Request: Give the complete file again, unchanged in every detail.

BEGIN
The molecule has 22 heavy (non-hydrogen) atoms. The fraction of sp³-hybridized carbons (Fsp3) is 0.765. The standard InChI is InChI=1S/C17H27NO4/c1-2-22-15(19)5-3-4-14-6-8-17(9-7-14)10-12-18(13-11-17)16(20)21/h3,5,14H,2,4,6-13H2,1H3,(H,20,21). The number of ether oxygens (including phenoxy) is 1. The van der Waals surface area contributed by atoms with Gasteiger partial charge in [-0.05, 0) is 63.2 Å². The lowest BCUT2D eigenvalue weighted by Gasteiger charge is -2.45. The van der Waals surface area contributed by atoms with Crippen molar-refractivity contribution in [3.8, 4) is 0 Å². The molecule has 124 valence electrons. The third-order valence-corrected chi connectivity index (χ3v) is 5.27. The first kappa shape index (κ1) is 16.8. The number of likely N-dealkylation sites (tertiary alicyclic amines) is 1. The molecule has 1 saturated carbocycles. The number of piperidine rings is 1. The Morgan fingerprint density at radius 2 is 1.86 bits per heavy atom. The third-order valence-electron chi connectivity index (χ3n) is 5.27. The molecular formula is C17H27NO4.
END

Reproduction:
The molecule has 22 heavy (non-hydrogen) atoms. The fraction of sp³-hybridized carbons (Fsp3) is 0.765. The standard InChI is InChI=1S/C17H27NO4/c1-2-22-15(19)5-3-4-14-6-8-17(9-7-14)10-12-18(13-11-17)16(20)21/h3,5,14H,2,4,6-13H2,1H3,(H,20,21). The number of ether oxygens (including phenoxy) is 1. The van der Waals surface area contributed by atoms with Gasteiger partial charge in [-0.05, 0) is 63.2 Å². The lowest BCUT2D eigenvalue weighted by Gasteiger charge is -2.45. The van der Waals surface area contributed by atoms with Crippen molar-refractivity contribution in [3.8, 4) is 0 Å². The molecule has 124 valence electrons. The third-order valence-corrected chi connectivity index (χ3v) is 5.27. The first kappa shape index (κ1) is 16.8. The number of likely N-dealkylation sites (tertiary alicyclic amines) is 1. The molecule has 1 saturated carbocycles. The number of piperidine rings is 1. The Morgan fingerprint density at radius 2 is 1.86 bits per heavy atom. The third-order valence-electron chi connectivity index (χ3n) is 5.27. The molecular formula is C17H27NO4.